The headless robot you don't want to meet on the battlefield [video]

Summary:Boston Dynamics' latest robot, Petman, looks like a real-life version of The Terminator. It was developed to more realistically test soldier gear. It's also terrifying.

We all know that The Terminator is a science fiction film, but we may not all know is that humanoid robots made of metal exist in real life, and they're being developed for the war zone.

Wired's Danger Room blog highlights Boston Dynamics' latest development, Petman, a terrifying piece of technology that walks toward you in a mechanical march that is sure to give you the creeps.

Don't believe me? See for yourself:

If the company's name sounds familiar, it's because we wrote about its BigDog quadruped robot back in March. That robot was designed to carry gear for overloaded U.S. soldiers.

In the span of only a few months, the company has engineered itself right up to the top of the Animal Kingdom.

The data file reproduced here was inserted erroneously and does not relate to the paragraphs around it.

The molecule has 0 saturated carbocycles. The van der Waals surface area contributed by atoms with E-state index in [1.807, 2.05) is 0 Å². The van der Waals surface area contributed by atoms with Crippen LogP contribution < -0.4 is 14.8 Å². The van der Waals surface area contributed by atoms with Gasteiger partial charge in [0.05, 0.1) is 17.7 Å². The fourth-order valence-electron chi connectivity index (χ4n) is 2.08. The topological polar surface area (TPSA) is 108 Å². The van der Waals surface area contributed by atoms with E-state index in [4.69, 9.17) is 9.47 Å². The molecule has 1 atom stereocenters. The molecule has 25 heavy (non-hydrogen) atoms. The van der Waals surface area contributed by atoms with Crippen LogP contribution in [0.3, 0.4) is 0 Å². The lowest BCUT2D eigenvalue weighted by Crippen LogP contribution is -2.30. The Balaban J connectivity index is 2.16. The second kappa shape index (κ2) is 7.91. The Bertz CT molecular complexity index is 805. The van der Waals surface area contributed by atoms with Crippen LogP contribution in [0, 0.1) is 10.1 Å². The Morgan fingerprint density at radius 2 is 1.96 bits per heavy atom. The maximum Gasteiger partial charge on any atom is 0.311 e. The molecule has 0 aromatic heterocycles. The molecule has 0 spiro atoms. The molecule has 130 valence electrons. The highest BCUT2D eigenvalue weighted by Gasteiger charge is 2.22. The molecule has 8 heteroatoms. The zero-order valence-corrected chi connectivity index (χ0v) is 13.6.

The "Protection Ensemble Test Mannequin" -- which to be fair, was developed over many years -- walks on two legs. It has arms. It has a red light in place of a head. It weighs 180 lbs. (You might say it's the skinny version of Fox's Cleatus football robot.) It is the first anthropomorphic robot that moves dynamically like a real person.

Why a man-like robot? To simulate how a soldier stresses protective clothing under realistic conditions (such as under attack by chemical agents), according to the company. The thing even sweats.

Yes. It sweats.

Boston Dynamics worked with the Midwest Research Institute (now MRIGlobal), Measurement Technologies Northwest, Oak Ridge National Lab, Smith Carter CUH2A and HHI Corporation on the device, which is intended for use by the U.S. Army.

An effective military tool? If the element of surprise counts for anything, absolutely.

This post was originally published on

Topics: Innovation


Andrew Nusca is a former writer-editor for ZDNet and contributor to CNET. He is also the former editor of SmartPlanet, ZDNet's sister site about innovation. He writes about business, technology and design now but used to cover finance, fashion and culture. He was an intern at Money, Men's Vogue, Popular Mechanics and the New York Daily Ne... Full Bio

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